Fort Sill soldiers prepare for the heat - KSWO, Lawton, OK- Wichita Falls, TX: News, Weather, Sports. ABC, 24/7, Telemundo -

Fort Sill soldiers prepare for the heat

Lawton-Fort Sill_Texoma's triple digit heat days have arrived and with those temperatures comes a lot of danger. They can bring on heat exhaustion and even heat stroke, especially bad for soldiers training at Ft. Sill.

Private Dean Roberts says he's in basic training, just two weeks away from graduation. "I think I ran out of sweat-I sweated so much yesterday." He says the sun is one of his worst enemies. "Whew, pretty hot, and I have all this gear on and stuff. But soldiers take precautions, and ensure our safety despite the fact thatdthe temperatures out on the range are even worse in summer - the busiest training time of the year. Captain John Hlavaty, battery commander, said, "It could be fatal, honestly, especially with soldiers that aren't acclimated. They come down here and aren't used to the heat."

That's not counting the extra 40 pounds of equipment these soldiers have to carry. That's why the Army makes sure to watch the heat closely using a wet bulb thermometer. It's a device used to measure the temperature in the sun and the shade, figuring in the humidity and the wind. "It is actually a more reliable reading of the actual temperature, the actual heat index," said Hlavaty. And that tells them when they need to limit their exercises, even take off parts of their gear, to avoid over-heating.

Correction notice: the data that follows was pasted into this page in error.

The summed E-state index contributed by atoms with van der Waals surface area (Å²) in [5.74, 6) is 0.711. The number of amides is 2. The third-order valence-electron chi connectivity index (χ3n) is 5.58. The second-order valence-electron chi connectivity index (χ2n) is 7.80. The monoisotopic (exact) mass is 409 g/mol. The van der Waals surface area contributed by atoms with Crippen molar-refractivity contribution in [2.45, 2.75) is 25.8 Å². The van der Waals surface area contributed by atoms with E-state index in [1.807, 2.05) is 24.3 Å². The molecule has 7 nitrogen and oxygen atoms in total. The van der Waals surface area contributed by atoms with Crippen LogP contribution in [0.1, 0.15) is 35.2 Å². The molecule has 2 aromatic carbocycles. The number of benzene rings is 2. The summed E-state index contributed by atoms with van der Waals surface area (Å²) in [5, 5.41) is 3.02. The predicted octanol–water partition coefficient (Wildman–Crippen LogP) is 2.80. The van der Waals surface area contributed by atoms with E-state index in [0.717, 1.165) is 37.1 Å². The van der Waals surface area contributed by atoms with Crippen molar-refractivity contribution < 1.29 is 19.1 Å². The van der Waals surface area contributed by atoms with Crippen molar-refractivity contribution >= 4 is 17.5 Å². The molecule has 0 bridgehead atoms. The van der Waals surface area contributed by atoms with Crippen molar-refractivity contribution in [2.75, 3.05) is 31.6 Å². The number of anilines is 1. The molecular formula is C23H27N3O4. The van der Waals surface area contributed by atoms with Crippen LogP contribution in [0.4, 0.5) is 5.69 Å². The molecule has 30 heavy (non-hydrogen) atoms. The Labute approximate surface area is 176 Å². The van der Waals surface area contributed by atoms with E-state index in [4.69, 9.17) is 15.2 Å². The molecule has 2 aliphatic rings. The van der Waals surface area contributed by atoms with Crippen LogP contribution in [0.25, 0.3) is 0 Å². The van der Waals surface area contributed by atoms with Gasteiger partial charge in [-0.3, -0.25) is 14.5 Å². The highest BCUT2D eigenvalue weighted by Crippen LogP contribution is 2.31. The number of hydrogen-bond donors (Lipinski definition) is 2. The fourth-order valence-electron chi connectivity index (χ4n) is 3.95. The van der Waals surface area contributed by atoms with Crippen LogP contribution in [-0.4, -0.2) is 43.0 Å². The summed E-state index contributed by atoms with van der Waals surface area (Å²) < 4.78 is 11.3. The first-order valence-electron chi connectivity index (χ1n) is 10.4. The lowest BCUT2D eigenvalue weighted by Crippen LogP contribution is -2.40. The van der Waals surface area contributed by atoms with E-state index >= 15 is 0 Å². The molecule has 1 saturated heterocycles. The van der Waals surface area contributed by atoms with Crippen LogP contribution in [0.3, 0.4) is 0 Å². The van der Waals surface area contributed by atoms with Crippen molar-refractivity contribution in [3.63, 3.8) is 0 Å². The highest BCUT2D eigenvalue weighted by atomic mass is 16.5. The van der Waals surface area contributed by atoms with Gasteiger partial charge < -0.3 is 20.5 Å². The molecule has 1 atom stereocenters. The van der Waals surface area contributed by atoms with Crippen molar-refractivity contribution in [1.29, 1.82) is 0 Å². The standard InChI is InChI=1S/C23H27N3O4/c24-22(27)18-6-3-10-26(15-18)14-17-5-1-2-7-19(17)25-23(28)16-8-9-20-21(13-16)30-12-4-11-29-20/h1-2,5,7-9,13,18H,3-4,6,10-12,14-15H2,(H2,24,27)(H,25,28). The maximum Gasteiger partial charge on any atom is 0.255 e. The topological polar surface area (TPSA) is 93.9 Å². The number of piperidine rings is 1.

"If it gets really hot, you won't see a lot of soldiers in this [heat] unless it's a very high risk training event, or we're shooting live fire," said Lt. Col. Scott Patton, battalion commander. Another precaution is re-hydrating - drinking a lot of water.

Hlavaty says these soldiers need plenty to eat, too. "If they don't have any nutrients in their body, they'll fall out just as quickly [as being dehydrated]." If they do pass out in the field, they take care of their fallen soldiers. First, they take their temperatures and get their core temperatures down as quickly as possible by wrapping the body with iced sheets. After starting an I-V to get fluids flowing into the system, they evacuate the soldier to a hospital, all in under five minutes. He says it takes a lot to get the soldier, which he call a ‘precious commodity', to the unit. "We've got to get healthy soldiers out into the war - fighting units of the Army". Thanks to their efforts, Ft. Sill has this battalion has not evacuated a single soldier so far this year for heat-related health problems.

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